E3 – the video game industry’s annual confab – is over. And while Sony and Microsoft debuted their new hands-free gaming systems, "Move" and "Kinect," hoping to win bragging rights before they go on sale in the fall, the real message for the rest of us is that the age of gesture control is officially
And that age has arrived not just for the gaming enthusiast eager to control entire virtual worlds with a real-life kick or punch, but for, well, everyone, say analysts, industry professionals and researchers. Whether it’s an emergency body sensor that sends paramedics to a security guard who collapses on duty, a bridge repairman who guides tools through a complicated fix without ever touching them, or a movie fan who stops at a digital movie poster to “throw” digital fireballs at the film’s star while he waits for a bus, it’s hands-off time all over.
With even some of the most powerful, sophisticated, and expensive technology on the planet, buttons and wires are fast becoming passe. Forget the remote,
the controller or even the simple on-off button. Dance lessons may help more. It’s all about the wave of a hand, the crook of a finger, or the jaunty kick of a leg.
“The demand for this technology is just blossoming into the mainstream,” says Wayne Meyer, MEMS Marketing and Applications Manager for Analog Devices, Inc., a manufacturer of the tiny chips that run everything from farm equipment to iPhones. The type of products doesn't seem to matter, he says, adding, “everyone wants to be able to say they have this application somewhere in their system.”
Motion-sensing technology has been around in tailored applications such as airbags for decades. But the recent success of gesture-run software in gaming systems such as the Nintendo Wii and the now-familiar “pinch and spread” smart phone navigation feature has propelled it into the mainstream, says researcher Mark Bolas of the University of Southern California’s Institute for Creative Technologies, where his work is funded by the Department of Defense. Microsoft funds his work as an associate professor in the Interactive Media Division of the University's Cinema School.
The adoption pattern is similar to that of many other new technologies, he says.
“We are in the early phases of a new technology,” he says. Most of the new gesture-driven games on display at this past week’s E3 simply replace the actions once taken by analog buttons with arm waves and leg jabs. This is typical, he says.
What the video game industry lends to the evolutionary curve is economies of scale, points out Steve Birnhak, CEO of the firm Inwindow Outdoor, which creates gesture-controlled outdoor displays not unlike the famous “hands-free” scene in the Tom Cruise film “Minority Report.” Passers-by can direct elements in the display without touching any part of it. The company founder says his systems use essentially the same camera at the heart of the new Microsoft Kinect setup, but his low-volume creations can cost thousands apiece. The software giant will buy in massive quantities that will drive prices down and encourage new uses for the technology.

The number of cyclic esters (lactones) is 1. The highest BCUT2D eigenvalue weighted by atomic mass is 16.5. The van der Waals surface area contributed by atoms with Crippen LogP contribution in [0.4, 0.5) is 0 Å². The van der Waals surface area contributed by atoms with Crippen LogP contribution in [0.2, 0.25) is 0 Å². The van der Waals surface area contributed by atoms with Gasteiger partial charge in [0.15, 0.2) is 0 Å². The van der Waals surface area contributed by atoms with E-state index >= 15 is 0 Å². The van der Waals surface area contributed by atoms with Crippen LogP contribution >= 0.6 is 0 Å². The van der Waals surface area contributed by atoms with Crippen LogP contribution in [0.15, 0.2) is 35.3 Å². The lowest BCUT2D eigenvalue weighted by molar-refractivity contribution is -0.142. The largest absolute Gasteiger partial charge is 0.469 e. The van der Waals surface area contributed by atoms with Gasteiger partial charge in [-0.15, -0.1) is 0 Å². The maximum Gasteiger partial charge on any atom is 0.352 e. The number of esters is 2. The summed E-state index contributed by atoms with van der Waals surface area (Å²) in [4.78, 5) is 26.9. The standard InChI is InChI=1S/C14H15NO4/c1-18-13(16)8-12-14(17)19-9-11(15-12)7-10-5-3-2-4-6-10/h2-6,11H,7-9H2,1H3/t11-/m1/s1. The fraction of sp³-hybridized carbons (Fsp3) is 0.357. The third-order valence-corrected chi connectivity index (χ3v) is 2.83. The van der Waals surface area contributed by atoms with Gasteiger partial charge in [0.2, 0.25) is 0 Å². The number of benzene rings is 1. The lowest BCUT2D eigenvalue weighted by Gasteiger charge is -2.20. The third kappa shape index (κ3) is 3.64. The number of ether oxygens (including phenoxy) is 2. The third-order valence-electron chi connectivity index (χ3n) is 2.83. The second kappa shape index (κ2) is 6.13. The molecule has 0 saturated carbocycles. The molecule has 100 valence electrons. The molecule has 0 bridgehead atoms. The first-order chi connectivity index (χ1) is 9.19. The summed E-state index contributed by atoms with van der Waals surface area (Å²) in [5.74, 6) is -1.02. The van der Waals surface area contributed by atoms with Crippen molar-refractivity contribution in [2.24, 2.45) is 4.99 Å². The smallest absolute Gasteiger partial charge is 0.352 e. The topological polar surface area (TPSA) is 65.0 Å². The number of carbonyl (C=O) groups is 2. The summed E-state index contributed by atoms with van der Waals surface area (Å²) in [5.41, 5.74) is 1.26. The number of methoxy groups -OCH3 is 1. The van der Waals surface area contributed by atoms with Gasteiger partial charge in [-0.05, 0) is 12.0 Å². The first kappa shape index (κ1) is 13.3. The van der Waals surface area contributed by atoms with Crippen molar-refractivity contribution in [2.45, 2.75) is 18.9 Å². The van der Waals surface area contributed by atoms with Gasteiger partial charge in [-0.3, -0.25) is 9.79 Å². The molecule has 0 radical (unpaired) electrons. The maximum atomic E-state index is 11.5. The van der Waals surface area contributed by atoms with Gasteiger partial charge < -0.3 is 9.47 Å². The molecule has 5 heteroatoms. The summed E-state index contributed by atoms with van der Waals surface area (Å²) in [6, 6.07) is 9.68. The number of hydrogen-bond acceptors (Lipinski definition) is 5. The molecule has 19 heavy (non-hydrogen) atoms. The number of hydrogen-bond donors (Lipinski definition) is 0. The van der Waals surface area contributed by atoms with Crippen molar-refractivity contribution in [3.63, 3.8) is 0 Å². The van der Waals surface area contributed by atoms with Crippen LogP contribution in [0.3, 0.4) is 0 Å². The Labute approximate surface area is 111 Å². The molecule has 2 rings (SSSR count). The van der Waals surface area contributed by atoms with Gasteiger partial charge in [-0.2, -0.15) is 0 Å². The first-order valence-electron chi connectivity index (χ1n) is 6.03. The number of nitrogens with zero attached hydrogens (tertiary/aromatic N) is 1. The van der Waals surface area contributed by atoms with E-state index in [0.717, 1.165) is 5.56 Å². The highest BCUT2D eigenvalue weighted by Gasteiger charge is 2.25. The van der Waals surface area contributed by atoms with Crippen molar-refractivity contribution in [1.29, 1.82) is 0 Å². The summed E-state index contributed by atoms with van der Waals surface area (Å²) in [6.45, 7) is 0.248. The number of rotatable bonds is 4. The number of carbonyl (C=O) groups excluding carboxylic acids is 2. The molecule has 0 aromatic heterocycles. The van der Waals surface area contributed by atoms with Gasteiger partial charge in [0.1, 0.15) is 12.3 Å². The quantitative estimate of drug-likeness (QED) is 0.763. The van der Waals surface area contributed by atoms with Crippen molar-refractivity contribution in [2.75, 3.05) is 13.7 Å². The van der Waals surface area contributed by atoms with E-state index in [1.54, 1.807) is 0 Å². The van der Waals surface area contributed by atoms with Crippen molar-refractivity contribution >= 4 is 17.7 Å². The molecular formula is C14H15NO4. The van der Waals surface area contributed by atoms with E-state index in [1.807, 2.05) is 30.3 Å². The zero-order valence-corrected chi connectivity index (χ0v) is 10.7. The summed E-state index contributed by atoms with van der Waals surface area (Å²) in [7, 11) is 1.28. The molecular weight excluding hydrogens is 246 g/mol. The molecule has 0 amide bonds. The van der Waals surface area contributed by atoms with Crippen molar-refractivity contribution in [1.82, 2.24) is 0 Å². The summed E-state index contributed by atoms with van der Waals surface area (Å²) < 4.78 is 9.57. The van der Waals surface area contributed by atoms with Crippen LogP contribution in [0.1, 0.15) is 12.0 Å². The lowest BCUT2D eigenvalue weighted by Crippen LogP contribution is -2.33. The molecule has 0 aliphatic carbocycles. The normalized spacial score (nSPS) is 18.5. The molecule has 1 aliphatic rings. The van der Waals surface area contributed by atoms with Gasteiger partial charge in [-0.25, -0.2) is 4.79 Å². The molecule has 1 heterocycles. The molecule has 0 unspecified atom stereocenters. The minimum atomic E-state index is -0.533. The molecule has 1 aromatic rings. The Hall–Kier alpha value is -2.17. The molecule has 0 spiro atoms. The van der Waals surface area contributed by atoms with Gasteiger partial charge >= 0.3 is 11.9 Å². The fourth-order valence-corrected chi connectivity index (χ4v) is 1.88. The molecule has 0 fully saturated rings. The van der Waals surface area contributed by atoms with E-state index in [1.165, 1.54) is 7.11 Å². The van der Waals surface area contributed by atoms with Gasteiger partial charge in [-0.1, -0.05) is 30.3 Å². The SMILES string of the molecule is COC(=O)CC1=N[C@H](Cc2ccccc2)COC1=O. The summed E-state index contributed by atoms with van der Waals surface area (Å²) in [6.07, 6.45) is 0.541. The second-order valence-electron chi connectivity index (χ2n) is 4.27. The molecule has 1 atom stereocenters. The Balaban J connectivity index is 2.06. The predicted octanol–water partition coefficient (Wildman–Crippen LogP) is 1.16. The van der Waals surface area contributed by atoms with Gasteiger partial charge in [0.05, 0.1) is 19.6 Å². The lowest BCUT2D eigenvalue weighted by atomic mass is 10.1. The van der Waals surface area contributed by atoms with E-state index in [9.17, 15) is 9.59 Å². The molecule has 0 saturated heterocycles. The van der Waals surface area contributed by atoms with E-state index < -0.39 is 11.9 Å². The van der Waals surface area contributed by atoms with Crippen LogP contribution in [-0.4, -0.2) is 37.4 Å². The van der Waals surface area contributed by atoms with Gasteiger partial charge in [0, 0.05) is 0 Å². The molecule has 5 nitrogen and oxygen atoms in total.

At the same time, gaming enthusiasts are prodding Microsoft and Sony to refine their own applications. Lag time is critical when you are, say, hoping to shoot or bomb the bad guy, points out social media entrepreneur Alex Huf. Traditional game controllers had driven that critical gap between pressing a button and realizing an impact onscreen to a nearly imperceptible level. With the new gesture-recognition technology, he adds, the companies are struggling with as much as a quarter second gap.
“That’s really not acceptable,” says Mr. Huf, adding that the pressure from a $35 billion industry to get that right will inevitably lead to an innovation curve that trickles down to other applications. “If you’re spending as much as $60 million to launch a single game, you will do what it takes to get that right,” he adds.
The next phase, in which a critical mass of investment and sheer “ubiquitousness,” will help push the innovation pace, “gets interesting,” says Mr. Bolas, "when the artists come in and begin to dream up things that we never thought of doing before.”
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